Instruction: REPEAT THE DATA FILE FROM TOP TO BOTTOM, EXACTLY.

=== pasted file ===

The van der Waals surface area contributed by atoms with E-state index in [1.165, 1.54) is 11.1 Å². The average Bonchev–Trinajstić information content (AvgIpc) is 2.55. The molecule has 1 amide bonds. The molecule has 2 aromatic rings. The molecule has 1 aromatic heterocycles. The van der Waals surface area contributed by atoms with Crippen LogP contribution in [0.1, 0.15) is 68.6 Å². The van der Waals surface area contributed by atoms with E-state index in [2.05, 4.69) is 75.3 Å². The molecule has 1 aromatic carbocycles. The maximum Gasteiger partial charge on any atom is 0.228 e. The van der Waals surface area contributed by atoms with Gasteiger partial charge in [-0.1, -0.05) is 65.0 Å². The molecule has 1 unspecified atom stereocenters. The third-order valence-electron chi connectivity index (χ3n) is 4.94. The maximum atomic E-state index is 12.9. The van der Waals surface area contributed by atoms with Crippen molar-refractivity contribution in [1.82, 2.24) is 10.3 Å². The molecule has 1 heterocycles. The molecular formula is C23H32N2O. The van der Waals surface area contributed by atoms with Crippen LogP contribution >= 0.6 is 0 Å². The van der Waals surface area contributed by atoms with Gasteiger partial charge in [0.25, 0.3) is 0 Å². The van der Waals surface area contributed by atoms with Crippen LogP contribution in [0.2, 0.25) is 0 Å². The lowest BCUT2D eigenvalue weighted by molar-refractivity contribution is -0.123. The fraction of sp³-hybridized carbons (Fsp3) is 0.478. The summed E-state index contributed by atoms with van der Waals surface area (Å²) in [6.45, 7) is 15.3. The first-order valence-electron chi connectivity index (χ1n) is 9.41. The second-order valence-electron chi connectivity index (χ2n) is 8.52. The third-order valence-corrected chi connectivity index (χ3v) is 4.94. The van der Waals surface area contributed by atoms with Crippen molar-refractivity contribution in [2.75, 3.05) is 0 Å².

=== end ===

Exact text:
The van der Waals surface area contributed by atoms with E-state index in [1.165, 1.54) is 11.1 Å². The average Bonchev–Trinajstić information content (AvgIpc) is 2.55. The molecule has 1 amide bonds. The molecule has 2 aromatic rings. The molecule has 1 aromatic heterocycles. The van der Waals surface area contributed by atoms with Crippen LogP contribution in [0.1, 0.15) is 68.6 Å². The van der Waals surface area contributed by atoms with E-state index in [2.05, 4.69) is 75.3 Å². The molecule has 1 aromatic carbocycles. The maximum Gasteiger partial charge on any atom is 0.228 e. The van der Waals surface area contributed by atoms with Gasteiger partial charge in [-0.1, -0.05) is 65.0 Å². The molecule has 1 unspecified atom stereocenters. The third-order valence-electron chi connectivity index (χ3n) is 4.94. The maximum atomic E-state index is 12.9. The van der Waals surface area contributed by atoms with Crippen molar-refractivity contribution in [1.82, 2.24) is 10.3 Å². The molecule has 1 heterocycles. The molecular formula is C23H32N2O. The van der Waals surface area contributed by atoms with Crippen LogP contribution >= 0.6 is 0 Å². The van der Waals surface area contributed by atoms with Gasteiger partial charge in [0.25, 0.3) is 0 Å². The van der Waals surface area contributed by atoms with Crippen LogP contribution in [0.2, 0.25) is 0 Å². The lowest BCUT2D eigenvalue weighted by molar-refractivity contribution is -0.123. The fraction of sp³-hybridized carbons (Fsp3) is 0.478. The summed E-state index contributed by atoms with van der Waals surface area (Å²) in [6.45, 7) is 15.3. The first-order valence-electron chi connectivity index (χ1n) is 9.41. The second-order valence-electron chi connectivity index (χ2n) is 8.52. The third-order valence-corrected chi connectivity index (χ3v) is 4.94. The van der Waals surface area contributed by atoms with Crippen molar-refractivity contribution in [2.75, 3.05) is 0 Å².